The Civil Rights and Restorative Justice Project at Northeastern University School of Law brings together lawmakers, lawyers, activists, researchers, journalists and the families of victims of racial homicides to study and redress the systemic failures of the criminal justice system of the mid-twentieth century. We engage in a form of legal archeology: recovering documents lost to history, examining the fault lines of each case, and conceptualizing continuities over time. Our students interview witnesses and family members, document their memories, and share official accounts of the events. CRRJ maintains the most comprehensive archive on racial homicides in the country, including records of law enforcement, civil rights groups, and state and federal courts, as well as images and oral histories.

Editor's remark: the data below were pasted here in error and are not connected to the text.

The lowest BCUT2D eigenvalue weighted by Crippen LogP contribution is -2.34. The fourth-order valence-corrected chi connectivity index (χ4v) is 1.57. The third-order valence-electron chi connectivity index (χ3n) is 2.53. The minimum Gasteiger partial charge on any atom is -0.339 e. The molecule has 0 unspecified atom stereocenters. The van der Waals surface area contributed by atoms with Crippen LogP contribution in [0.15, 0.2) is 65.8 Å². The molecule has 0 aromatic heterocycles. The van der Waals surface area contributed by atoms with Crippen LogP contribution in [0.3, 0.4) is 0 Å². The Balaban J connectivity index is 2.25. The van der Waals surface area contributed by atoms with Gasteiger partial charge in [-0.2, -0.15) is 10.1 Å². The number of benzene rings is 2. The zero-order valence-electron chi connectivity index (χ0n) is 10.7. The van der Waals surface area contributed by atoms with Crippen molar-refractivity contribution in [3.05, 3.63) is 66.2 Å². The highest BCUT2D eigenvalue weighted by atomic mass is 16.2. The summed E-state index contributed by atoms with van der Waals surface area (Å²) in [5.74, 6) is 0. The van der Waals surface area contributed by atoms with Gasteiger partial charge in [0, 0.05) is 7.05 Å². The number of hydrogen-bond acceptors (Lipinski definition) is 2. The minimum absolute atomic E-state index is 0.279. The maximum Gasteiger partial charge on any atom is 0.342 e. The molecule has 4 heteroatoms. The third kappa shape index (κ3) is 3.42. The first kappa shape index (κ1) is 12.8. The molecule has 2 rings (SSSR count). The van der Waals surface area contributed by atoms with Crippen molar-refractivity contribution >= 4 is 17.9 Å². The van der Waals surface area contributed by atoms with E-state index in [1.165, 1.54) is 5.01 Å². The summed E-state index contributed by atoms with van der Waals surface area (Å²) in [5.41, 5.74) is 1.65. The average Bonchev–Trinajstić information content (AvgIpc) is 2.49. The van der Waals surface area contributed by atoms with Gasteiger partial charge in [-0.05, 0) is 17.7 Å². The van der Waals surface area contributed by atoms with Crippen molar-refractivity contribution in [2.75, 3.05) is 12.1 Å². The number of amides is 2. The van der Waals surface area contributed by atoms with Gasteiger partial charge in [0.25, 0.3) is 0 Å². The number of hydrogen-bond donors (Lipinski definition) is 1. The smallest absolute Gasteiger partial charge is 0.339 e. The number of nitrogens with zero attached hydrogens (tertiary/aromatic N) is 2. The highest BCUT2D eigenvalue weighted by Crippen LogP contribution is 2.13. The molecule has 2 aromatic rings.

In 2014 we expanded our caseload, partnered with Southern University Law Center, and realized excellent results on our longer-term work. We implemented a pilot program for high school students, participated in Freedom Summer 2014 in Jackson, MS, and worked closely with our research partner at MIT to build the database of racial homicides from the Jim Crow era. Our amicus brief supported a historic decision on posthumous relief in a 1944 capital case.